By Alexis Craig
Working in police dispatch in a major metro area, it often feels like everyone wants a piece of you and the ones you keep for yourself are running at a premium. It’s only eight to ten hours, but sometimes it can feel like days.
My favorite days, the really good days, were the busy ones. The days where we were going from the moment we sat down until the moment we handed it off to the next shift. The pace makes the day go by fast, plus my partners and I could entertain each other with snarky between-radio transmission commentary. We were never short on commentary.
Back to back robbery, homicide and car chases could make for a day where you feared blinking lest some other catastrophe burst forth, but it made the time pass quickly as you worked to get ahead of the criminal and support the officers at the same time. It’s like chess with real people instead of pieces.
The good days pass pretty quickly, some with great stories, most quickly fading into the aggregate of memory entitled ‘working at Communications’. The really bad days, though, tend to leave scars that you carry even after you’ve left the profession.
A large number of bad days (that aren’t officer-involved incidents) involve translation, because I can’t imagine being that terrified and not able to speak the language of the people trying to help. It’s heartbreaking to ponder.
Story of a 7-year-old Spanish boy
I had a little boy call in one night on the midnight shift, while I was still in Dispatch before I moved over to Control. He was seven years old, hiding in a closet to get away from what sounded like Armageddon just beyond the door. It was his dad beating the brakes off his mom. He told me all about it (in Spanish), how his dad had been drinking all day, how scared he was, how much he hated his dad when he drank and how worried he was about his mom. We were on the phone for what felt like hours, but was about five minutes, and I have never been so glad to hear officers kick in a door. I often wonder what happened to that kid and his mom.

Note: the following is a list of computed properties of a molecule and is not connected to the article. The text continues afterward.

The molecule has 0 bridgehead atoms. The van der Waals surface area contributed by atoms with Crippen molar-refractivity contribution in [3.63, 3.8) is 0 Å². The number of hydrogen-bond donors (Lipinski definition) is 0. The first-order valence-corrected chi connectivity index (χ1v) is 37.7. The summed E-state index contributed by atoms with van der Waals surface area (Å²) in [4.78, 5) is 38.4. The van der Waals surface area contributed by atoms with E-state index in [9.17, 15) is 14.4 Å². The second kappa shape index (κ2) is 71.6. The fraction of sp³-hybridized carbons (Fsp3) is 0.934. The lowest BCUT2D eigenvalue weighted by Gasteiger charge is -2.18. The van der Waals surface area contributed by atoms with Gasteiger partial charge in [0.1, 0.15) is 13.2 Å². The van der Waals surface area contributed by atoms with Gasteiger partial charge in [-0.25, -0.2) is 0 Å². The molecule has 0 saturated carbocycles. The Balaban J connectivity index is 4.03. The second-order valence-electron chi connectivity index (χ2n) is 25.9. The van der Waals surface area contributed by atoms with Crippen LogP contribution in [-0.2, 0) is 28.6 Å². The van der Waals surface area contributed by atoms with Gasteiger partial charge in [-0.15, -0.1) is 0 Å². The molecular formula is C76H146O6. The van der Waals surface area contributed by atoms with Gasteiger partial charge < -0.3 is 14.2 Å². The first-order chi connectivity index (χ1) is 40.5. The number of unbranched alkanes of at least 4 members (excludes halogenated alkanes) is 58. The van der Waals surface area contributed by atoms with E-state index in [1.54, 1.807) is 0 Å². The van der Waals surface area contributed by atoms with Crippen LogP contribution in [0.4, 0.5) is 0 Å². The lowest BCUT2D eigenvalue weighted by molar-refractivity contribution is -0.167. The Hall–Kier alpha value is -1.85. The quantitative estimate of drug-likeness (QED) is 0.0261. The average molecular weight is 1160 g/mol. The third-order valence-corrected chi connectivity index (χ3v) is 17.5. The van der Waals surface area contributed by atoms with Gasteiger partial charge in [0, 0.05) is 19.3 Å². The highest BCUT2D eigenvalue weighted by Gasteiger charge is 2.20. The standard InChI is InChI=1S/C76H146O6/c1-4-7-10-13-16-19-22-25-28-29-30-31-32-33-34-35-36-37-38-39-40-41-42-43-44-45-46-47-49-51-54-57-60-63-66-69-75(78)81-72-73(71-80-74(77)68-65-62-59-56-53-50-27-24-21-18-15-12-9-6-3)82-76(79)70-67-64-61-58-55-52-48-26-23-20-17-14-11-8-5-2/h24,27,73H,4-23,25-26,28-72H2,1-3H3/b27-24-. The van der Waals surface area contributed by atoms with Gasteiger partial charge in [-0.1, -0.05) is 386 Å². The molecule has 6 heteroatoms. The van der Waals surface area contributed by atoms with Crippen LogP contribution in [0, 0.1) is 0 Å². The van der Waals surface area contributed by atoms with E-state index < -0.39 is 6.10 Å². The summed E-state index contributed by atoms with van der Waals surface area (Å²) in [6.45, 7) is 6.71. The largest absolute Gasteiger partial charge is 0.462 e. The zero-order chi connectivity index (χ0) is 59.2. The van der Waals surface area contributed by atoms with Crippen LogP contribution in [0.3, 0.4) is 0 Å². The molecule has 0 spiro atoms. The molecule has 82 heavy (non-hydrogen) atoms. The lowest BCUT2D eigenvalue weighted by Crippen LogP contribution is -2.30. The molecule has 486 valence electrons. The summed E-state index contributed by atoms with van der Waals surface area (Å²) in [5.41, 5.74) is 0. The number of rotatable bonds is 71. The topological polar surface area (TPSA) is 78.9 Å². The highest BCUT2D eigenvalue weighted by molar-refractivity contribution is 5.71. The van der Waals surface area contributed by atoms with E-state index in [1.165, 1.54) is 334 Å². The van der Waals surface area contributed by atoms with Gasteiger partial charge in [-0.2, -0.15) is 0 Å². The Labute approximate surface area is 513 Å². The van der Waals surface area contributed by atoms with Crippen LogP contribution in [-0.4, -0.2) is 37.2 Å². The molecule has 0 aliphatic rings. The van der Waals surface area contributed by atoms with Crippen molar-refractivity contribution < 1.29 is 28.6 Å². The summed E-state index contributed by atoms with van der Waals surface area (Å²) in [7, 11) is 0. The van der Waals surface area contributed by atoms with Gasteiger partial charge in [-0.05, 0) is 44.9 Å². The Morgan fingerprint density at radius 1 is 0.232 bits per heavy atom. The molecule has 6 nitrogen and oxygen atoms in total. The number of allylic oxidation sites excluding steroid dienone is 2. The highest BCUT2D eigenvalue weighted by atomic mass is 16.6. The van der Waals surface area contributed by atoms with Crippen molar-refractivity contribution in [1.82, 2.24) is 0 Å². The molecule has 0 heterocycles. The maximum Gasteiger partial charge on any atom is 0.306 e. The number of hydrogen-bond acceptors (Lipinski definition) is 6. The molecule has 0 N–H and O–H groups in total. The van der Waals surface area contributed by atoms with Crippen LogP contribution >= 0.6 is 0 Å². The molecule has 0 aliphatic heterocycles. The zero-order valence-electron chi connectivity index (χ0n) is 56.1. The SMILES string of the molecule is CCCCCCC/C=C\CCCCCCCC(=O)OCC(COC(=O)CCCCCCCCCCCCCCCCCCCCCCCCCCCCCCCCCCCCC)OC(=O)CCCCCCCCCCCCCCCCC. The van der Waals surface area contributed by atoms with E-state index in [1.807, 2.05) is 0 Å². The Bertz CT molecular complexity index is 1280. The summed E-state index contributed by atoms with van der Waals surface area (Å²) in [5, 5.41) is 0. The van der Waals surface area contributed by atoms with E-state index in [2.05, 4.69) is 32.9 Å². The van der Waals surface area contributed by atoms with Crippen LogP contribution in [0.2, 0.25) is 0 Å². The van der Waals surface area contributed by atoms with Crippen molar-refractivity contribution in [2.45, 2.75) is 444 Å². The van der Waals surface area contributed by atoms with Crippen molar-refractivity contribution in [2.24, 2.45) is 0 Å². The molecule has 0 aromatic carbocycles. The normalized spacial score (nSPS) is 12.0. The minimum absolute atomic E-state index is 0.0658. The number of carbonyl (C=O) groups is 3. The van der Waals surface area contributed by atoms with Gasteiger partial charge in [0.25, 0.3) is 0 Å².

French speaking woman from Somalia
A woman Somalia called 911 terrified because she was in her house with her kids, her husband at work driving a taxi and someone was breaking into her house. She’d just come to this country, and now she’s in a situation where language is a barrier to help. We made it work, and the suspect got away, but I was upset for her, because what if someone who spoke French hadn’t been working, what would she have done then? (this is before the implementation of the language line)
Some of the worst days
The worst days involve your friends and family.
The worst days involve hugging loved ones, wives and mommas, apologizing for loss and feeling responsible for it in your own way. You’re more than likely not, but that’s not how it feels.
The worst days involve sitting with your friends at the hospital, waiting on news of whether it’ll be a long road to recovery or a short one to the funeral home. Sitting there waiting is not something I did well before this job, and I haven’t gotten any better about it since.
This job changes you. Your identity, your sense of self. You become part of something. It changes your expectations, your patience with small talk and it recalibrates your b*ll sh*t meter all the way into negative numbers. After a while, the department/agency becomes a large dysfunctional family that would make a decent prime-time sitcom with coworkers on your side of the radio and the officers on the other. It’s a good job and sometimes a hard job – it’s the best one I’ve ever had.
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Alexis Craig began as a 911 dispatcher at the Marion County (Indiana) Sheriff’s Communications Center in November 2002 and became a Control Operator in 2003. She’s worked at the East District radio channel for the Indianapolis Metropolitan Police Department (and IPD before it) from 2003 until she joined the Cumberland Police Department as a civilian admin in 2014. Currently, she’s the office manager of the Fraternal Order of Police Lodge 86 in Indianapolis.